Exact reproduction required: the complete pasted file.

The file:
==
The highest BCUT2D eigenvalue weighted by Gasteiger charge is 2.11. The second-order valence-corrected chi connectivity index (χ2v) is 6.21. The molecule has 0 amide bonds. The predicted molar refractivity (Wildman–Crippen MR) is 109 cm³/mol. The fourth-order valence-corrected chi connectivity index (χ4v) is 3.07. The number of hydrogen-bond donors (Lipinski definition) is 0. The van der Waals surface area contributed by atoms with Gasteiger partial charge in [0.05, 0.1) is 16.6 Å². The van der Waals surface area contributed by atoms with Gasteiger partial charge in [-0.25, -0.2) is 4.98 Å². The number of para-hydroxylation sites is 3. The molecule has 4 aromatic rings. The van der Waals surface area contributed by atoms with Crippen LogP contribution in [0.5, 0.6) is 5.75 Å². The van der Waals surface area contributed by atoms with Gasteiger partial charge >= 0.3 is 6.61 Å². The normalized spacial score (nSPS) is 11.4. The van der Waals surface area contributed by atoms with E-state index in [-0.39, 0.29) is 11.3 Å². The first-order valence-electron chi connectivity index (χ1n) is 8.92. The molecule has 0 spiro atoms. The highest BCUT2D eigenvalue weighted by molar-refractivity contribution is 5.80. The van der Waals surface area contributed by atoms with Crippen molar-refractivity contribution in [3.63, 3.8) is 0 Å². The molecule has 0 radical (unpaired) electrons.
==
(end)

The highest BCUT2D eigenvalue weighted by Gasteiger charge is 2.11. The second-order valence-corrected chi connectivity index (χ2v) is 6.21. The molecule has 0 amide bonds. The predicted molar refractivity (Wildman–Crippen MR) is 109 cm³/mol. The fourth-order valence-corrected chi connectivity index (χ4v) is 3.07. The number of hydrogen-bond donors (Lipinski definition) is 0. The van der Waals surface area contributed by atoms with Gasteiger partial charge in [0.05, 0.1) is 16.6 Å². The van der Waals surface area contributed by atoms with Gasteiger partial charge in [-0.25, -0.2) is 4.98 Å². The number of para-hydroxylation sites is 3. The molecule has 4 aromatic rings. The van der Waals surface area contributed by atoms with Crippen LogP contribution in [0.5, 0.6) is 5.75 Å². The van der Waals surface area contributed by atoms with Gasteiger partial charge >= 0.3 is 6.61 Å². The normalized spacial score (nSPS) is 11.4. The van der Waals surface area contributed by atoms with E-state index in [-0.39, 0.29) is 11.3 Å². The first-order valence-electron chi connectivity index (χ1n) is 8.92. The molecule has 0 spiro atoms. The highest BCUT2D eigenvalue weighted by molar-refractivity contribution is 5.80. The van der Waals surface area contributed by atoms with Crippen molar-refractivity contribution in [3.63, 3.8) is 0 Å². The molecule has 0 radical (unpaired) electrons.